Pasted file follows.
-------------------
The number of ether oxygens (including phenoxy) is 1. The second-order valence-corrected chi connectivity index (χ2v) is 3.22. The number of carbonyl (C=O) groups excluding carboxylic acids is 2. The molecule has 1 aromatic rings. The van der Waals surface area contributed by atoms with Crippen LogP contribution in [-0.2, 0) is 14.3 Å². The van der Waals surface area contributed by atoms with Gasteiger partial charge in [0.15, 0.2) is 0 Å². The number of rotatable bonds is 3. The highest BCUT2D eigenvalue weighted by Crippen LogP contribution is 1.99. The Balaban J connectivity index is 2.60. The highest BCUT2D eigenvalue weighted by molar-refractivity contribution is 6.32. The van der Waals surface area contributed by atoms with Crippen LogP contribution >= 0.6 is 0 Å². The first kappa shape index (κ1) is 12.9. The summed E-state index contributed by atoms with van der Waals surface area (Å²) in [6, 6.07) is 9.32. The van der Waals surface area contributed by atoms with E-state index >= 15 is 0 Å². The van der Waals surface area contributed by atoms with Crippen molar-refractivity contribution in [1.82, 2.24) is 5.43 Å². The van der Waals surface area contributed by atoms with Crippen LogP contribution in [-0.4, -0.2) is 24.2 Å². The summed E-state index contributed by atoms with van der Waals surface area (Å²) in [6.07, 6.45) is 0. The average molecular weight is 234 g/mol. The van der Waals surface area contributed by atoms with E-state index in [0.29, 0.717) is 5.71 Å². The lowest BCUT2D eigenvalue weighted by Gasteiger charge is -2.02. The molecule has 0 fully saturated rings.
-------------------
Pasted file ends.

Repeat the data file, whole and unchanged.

The number of ether oxygens (including phenoxy) is 1. The second-order valence-corrected chi connectivity index (χ2v) is 3.22. The number of carbonyl (C=O) groups excluding carboxylic acids is 2. The molecule has 1 aromatic rings. The van der Waals surface area contributed by atoms with Crippen LogP contribution in [-0.2, 0) is 14.3 Å². The van der Waals surface area contributed by atoms with Gasteiger partial charge in [0.15, 0.2) is 0 Å². The number of rotatable bonds is 3. The highest BCUT2D eigenvalue weighted by Crippen LogP contribution is 1.99. The Balaban J connectivity index is 2.60. The highest BCUT2D eigenvalue weighted by molar-refractivity contribution is 6.32. The van der Waals surface area contributed by atoms with Crippen LogP contribution >= 0.6 is 0 Å². The first kappa shape index (κ1) is 12.9. The summed E-state index contributed by atoms with van der Waals surface area (Å²) in [6, 6.07) is 9.32. The van der Waals surface area contributed by atoms with E-state index >= 15 is 0 Å². The van der Waals surface area contributed by atoms with Crippen molar-refractivity contribution in [1.82, 2.24) is 5.43 Å². The van der Waals surface area contributed by atoms with Crippen LogP contribution in [-0.4, -0.2) is 24.2 Å². The summed E-state index contributed by atoms with van der Waals surface area (Å²) in [6.07, 6.45) is 0. The average molecular weight is 234 g/mol. The van der Waals surface area contributed by atoms with E-state index in [0.29, 0.717) is 5.71 Å². The lowest BCUT2D eigenvalue weighted by Gasteiger charge is -2.02. The molecule has 0 fully saturated rings.